The halo effect


A little while ago, I expressed disappointment on Facebook that my MLA was absent for a particular vote in the legislature. Given the legislature sits, on average, less than 50 days a year and that our MLAs are paid quite generously (at minimum, $134  000 each year), it’s not unreasonable that we expect our elected representatives to show up every single day for every single vote.

Although there was nothing partisan or personal behind my remarks, they generated a fair number of negative comments, three private messages, two phone calls and one “unfriending.” The people who rose to my MLA’s defence were, predictably, members of the same party as him and they helpfully offered all sorts of reasons as to why his absence was acceptable. The response was symptomatic of the halo effect which is serving to seriously hamper how accountable our elected representatives need to be.

The halo effect, a term first coined by psychologist Edward Thorndike, refers to a cognitive bias that allows our positive impression of someone to cloud our judgment about everything that person does, including accepting or excusing behaviour we wouldn’t tolerate in someone we hold in lesser regard. The opposite of the halo effect—when one bad quality or experience clouds your view of a person—is known as the “devil” or “horn” effect.

It’s pretty obvious how this plays out politically. You can see it just about every day in Ottawa, where Stephen Harper’s Conservatives point their fingers at the sense of entitlement and incidents of corruption at the hands of previous Liberal governments while outperforming them in both at every turn. The hyper-partisan times in which we live means that if anyone in our own political tribe does anything disreputable, it should be met with either stony silence or talking points explaining why it’s only wrong when the other guys do it.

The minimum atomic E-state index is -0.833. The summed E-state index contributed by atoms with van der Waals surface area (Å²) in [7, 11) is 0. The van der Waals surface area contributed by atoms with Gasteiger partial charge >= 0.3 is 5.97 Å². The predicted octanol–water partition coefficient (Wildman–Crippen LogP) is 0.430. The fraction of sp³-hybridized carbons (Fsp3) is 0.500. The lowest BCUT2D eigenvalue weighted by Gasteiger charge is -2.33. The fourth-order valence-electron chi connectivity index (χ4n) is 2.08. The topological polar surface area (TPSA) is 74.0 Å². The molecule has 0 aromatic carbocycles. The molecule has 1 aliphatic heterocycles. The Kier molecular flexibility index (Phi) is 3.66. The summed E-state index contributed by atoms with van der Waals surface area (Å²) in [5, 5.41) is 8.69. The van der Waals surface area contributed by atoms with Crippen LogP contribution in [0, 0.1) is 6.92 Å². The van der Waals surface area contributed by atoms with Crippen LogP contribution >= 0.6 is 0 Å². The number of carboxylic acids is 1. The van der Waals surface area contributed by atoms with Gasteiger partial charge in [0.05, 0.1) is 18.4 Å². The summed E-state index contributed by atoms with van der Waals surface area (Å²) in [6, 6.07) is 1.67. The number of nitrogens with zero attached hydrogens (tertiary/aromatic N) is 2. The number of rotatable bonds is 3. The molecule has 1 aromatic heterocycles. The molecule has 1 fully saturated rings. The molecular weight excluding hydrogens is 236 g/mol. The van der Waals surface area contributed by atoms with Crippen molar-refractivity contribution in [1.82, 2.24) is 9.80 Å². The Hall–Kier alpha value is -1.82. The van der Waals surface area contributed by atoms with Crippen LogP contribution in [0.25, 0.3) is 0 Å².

It’s important not to confuse the halo or horn effects with outright hypocrisy, the likes of which we saw last week when Minister of Labour, former deputy premier and potential PC leadership candidate Thomas Lukaszuk took issue with former premier Alison Redford’s continued absence from the legislature. “My constituents expect me to show up to work every day and that’s what taxpayers are paying me for,” he said, conveniently forgetting that last year, while he was Minister of Advanced Education, he missed the presentation of the provincial budget which drastically slashed post-secondary budgets across the province because he was on vacation building playgrounds in Vietnam. Similarly, he missed at least six days of the fall legislature session the year before that while he took a personal trip to Poland and Israel.

Hypocrisy driven by self-interest is a different threat than the more systemic one I’m talking about. The halo effect restricts our ability to hold elected representatives as a whole to a higher standard and until that occurs, public disengagement from the political process is going to continue to get a whole lot worse. Partisans of all stripes might want to consider that and check their biases the next time they feel the urge to enthusiastically defend one of their own.

Leave a Comment